1. The Mayflower left England with 109 102 souls, of which only 2 perished on the way.  By the time of the Thanksgiving feast in November of 1621, how many of the original settlers were still alive?   How do you know? 

Looking up the Mayflower story is fairly straightforward, but getting the details right is a little tricky. The queries are easy [ Mayflower voyage ] or [ Mayflower landing ] to find many different tellings of their tale.  

Wikipedia: "After a grueling 10 weeks at sea, the Mayflower, with 102 passengers and a crew of about 30, reached America, dropping anchor near the tip of Cape Cod, Massachusetts, on November 21 [O.S. November 11], 1620." (Sorry about the typo in the number of passengers: it was never 109.)  

The journey from Europe to North America was complicated. They initially planned on sailing with another vessel, the Speedwell in July, but they set out to sea, and returned for repairs twice before they Speedwell decided to stay in England, letting the Mayflower proceed on a solo voyage. A few of the Speedwell passengers transferred onto the already crowded Mayflower.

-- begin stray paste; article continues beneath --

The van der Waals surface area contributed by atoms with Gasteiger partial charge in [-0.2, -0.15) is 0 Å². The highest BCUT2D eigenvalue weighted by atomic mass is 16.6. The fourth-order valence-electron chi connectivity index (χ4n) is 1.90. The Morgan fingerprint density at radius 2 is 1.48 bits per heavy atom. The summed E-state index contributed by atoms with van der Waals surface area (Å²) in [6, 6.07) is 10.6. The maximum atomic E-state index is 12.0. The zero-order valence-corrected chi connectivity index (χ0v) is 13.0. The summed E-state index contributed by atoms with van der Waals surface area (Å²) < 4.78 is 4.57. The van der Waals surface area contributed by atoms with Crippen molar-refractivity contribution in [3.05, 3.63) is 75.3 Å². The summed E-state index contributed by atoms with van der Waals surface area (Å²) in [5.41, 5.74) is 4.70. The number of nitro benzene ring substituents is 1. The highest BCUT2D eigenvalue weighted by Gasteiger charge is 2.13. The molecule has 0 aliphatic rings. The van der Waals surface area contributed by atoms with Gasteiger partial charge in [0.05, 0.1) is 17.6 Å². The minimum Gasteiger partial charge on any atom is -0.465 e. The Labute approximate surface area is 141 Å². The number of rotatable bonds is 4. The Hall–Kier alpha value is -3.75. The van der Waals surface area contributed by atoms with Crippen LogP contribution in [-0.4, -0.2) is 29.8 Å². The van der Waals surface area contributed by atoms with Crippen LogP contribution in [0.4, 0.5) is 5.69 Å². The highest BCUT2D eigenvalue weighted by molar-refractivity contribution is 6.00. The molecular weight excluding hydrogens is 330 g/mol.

So the traditional account of the Mayflower journey begins on September 6, 1620, the day they sailed from Plymouth, but it’s worth noting that by that time the Pilgrims had already been living aboard ships for nearly a month and a half.

It was a difficult journey: 100 foot swells, everyone wet and freezing cold for much of the time. 

Remarkably, only one passenger, William Butten, a servant of Deacon Samuel Fuller, died at sea, and one child was born. One of the passengers was swept overboard, but was saved by grabbing a rope that hauled him back on board.  About the same time Oceanus Hopkins was born onboard.  One lost, one gained.  

By the time they reached Massachusetts in November and established Plymouth (the name of their settlement), it was well into the cold part of the year.  With inadequate provisions and not nearly enough shelter, people started to die off.  How many made it through the first year?  

I tried two different queries, both of which gave me a number of resources:  

     [ how many Pilgrims survived first Thanksgiving ] 

     [ Plymouth colonists survive first thanksgiving ]